The childish scribbles and flowery stationary make it seem innocent, but this note calls attention to our dangerous appearance and weight-loss obsessed culture. The note was found by Amy Cheney, among the “Polly Pockets, friendship bracelets” in her daughter’s room, as though a diet plan fits in perfectly with a 7-year-old’s life. Cheney expressed her outrage in a blog upon finding her girl’s, referred to as Miss Seven, “diyet” plan.
We can consider the positives of Miss Seven’s diet plan. She’s trying to be healthy. She recognizes that regular exercise, foods like yogurt and apples, and proper hydration are healthy. That’s pretty good for a 7-year-old, and probably indicates a good up-bringing and well-rounded education. Still, there’s something unsettling about a girl learning what a diet is, and that she should be on one, before she has learned to spell the word.
A 7-year-old’s exercise should be a natural part of her everyday life. She should be bike-riding, running and playing as though it’s instinctual. She shouldn’t have to write it down and then check it off like it’s a chore. That’s one of the perks of being a kid — spontaneous playtime is not only allowed, but expected.
It’s the act of making a list and the use of the word “diet” that is so upsetting. Making the list is so extreme that you can only wonder what the next step will be. What happens when she’s in middle school or high school, when the awkwardness and peer-pressure are in full-swing? Taking weight-loss to extreme measures can become unhealthy, with eating disorders like anorexia and bulimia emerging as a possibility. The problem is this girl, and many others, believe there is a mold they must fit in order to be beautiful.
This moment from The Simpsons is unfortunately accurate. Lisa Simpson has the benefit of smart adults putting words in her mouth, so she is able to vocalize the struggle of being a kid in a world that seems to put adult expectations on her. Kids are highly effective sponges, and will pick up things that parents don’t even realize are being put out there. The little girl’s mother says that weight is not an issue in their household and that it hardly comes up. “Where did she learn the word diet? How does she even know what a freaking diet is?” wonders Cheney. It turns out, Miss Seven learned about diets from a fellow 7-year-old who is on one. This sort of peer communication is not uncommon among young women.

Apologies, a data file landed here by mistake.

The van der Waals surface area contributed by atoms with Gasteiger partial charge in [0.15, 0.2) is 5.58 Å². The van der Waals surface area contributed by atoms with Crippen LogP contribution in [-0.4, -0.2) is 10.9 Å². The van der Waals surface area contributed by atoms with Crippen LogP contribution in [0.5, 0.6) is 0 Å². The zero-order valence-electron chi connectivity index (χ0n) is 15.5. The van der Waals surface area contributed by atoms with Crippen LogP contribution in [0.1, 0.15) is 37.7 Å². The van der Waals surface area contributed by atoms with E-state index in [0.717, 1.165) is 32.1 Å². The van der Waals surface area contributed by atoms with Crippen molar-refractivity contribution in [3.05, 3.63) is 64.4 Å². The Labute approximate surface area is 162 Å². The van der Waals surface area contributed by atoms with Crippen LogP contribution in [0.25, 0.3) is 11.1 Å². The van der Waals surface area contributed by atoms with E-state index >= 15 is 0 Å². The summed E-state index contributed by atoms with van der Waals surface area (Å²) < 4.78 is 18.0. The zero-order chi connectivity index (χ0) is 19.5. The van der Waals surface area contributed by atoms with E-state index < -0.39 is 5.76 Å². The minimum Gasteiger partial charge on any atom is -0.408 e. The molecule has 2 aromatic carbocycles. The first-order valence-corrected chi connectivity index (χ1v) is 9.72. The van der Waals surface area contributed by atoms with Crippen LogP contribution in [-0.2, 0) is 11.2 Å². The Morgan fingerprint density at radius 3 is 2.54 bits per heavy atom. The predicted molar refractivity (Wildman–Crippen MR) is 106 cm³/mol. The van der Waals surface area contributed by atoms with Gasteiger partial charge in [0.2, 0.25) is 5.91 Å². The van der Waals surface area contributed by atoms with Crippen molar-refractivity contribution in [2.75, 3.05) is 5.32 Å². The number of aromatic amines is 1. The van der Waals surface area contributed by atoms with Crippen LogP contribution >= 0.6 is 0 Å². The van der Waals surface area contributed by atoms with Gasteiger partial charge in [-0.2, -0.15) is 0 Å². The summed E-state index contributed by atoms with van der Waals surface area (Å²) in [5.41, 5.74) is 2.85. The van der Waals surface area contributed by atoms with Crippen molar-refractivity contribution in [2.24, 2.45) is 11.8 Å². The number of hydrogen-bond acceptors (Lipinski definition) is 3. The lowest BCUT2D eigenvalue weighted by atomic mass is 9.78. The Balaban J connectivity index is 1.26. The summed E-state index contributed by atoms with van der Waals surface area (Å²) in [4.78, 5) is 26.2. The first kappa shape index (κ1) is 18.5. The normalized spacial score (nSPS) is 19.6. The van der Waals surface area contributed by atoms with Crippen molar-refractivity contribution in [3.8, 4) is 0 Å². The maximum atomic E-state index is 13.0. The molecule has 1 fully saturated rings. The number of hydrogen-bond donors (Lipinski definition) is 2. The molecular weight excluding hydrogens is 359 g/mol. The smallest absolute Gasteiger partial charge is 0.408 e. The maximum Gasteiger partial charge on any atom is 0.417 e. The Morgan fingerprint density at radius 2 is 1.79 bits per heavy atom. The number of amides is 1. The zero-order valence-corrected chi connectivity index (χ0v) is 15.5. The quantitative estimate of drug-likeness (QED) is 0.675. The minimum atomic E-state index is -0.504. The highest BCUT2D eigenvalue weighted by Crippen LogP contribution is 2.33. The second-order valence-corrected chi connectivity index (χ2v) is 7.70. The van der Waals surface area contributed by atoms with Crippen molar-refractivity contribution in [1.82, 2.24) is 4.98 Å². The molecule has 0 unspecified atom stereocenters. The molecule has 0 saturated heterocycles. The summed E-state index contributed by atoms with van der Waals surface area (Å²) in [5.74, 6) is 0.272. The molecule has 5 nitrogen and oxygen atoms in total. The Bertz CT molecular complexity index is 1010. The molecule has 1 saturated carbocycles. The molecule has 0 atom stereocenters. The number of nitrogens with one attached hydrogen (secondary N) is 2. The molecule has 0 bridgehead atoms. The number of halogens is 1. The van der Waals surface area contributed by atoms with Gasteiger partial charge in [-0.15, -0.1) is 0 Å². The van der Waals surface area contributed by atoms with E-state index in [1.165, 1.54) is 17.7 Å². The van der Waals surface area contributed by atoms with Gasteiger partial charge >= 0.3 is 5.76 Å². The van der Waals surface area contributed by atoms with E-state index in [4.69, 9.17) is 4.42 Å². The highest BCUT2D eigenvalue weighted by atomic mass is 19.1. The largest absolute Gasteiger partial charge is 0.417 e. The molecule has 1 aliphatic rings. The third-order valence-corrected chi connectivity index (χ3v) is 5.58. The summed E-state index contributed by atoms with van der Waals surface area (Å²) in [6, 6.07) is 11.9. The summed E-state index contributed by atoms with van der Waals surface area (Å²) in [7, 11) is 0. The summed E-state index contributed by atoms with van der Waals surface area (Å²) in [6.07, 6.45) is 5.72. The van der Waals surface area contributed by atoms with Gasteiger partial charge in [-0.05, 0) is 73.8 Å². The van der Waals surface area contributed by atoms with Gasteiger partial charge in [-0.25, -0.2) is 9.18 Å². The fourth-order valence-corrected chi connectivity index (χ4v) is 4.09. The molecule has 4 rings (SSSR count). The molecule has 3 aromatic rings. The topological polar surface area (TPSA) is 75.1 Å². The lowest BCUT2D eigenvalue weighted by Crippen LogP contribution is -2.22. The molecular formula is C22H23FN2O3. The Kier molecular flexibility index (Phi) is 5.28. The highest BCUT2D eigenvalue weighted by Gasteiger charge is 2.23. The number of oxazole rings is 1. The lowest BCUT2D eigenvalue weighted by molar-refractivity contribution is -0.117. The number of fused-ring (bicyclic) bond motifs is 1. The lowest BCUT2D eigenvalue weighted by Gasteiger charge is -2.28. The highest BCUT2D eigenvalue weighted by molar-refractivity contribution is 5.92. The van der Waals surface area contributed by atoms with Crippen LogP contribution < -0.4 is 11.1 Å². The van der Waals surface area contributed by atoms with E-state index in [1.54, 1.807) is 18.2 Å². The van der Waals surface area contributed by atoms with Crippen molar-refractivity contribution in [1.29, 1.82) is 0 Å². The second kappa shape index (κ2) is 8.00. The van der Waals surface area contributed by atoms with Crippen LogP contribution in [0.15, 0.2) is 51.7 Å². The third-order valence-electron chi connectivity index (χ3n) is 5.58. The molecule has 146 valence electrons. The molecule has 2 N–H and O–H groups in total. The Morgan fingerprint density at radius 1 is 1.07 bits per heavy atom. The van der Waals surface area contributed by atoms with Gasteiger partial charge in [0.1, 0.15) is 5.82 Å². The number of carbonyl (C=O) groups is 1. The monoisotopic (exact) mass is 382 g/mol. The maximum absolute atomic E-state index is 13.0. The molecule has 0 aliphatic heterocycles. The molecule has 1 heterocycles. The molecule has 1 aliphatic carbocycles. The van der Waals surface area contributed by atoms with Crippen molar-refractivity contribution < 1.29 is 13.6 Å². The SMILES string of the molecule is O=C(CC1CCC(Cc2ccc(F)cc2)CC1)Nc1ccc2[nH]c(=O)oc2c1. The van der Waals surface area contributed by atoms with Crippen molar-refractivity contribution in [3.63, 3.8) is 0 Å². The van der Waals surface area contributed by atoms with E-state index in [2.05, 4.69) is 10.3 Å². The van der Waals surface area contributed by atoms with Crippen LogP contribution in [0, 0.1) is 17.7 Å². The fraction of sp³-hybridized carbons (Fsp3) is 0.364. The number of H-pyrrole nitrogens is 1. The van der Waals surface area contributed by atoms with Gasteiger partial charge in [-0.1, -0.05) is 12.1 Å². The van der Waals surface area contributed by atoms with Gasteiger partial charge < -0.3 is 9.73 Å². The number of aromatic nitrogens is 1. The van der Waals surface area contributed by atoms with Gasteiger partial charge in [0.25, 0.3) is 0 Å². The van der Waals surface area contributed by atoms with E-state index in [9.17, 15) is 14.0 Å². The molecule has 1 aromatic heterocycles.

The appearance-obsessed culture is rooted so deep that it’s not even affected by media. A University of Central Florida study found that almost half of girls aged 3-6 worry about being fat. The same study, however, found that the media is not to blame. Girls exposed to thin, pretty princesses are not more or less likely to be concerned about looks than girls who are not. And a Texas A&M study concluded that competition among peers is what leads to poor body images and eating disorders, as opposed to the media. That’s because this society not only pushes one accepted form of beauty, but it also promotes competition among females as opposed to friendship.
On the bright side, since media isn’t proving to have a negative effect on girls, it can be used as a learning tool and a means to open discussion about beauty standards. Amy Cheney used her discovery of the diet plan to have a chat “about diets and beautiful healthy bodies and the gift that they are.” Maybe we can change things one girl at a time.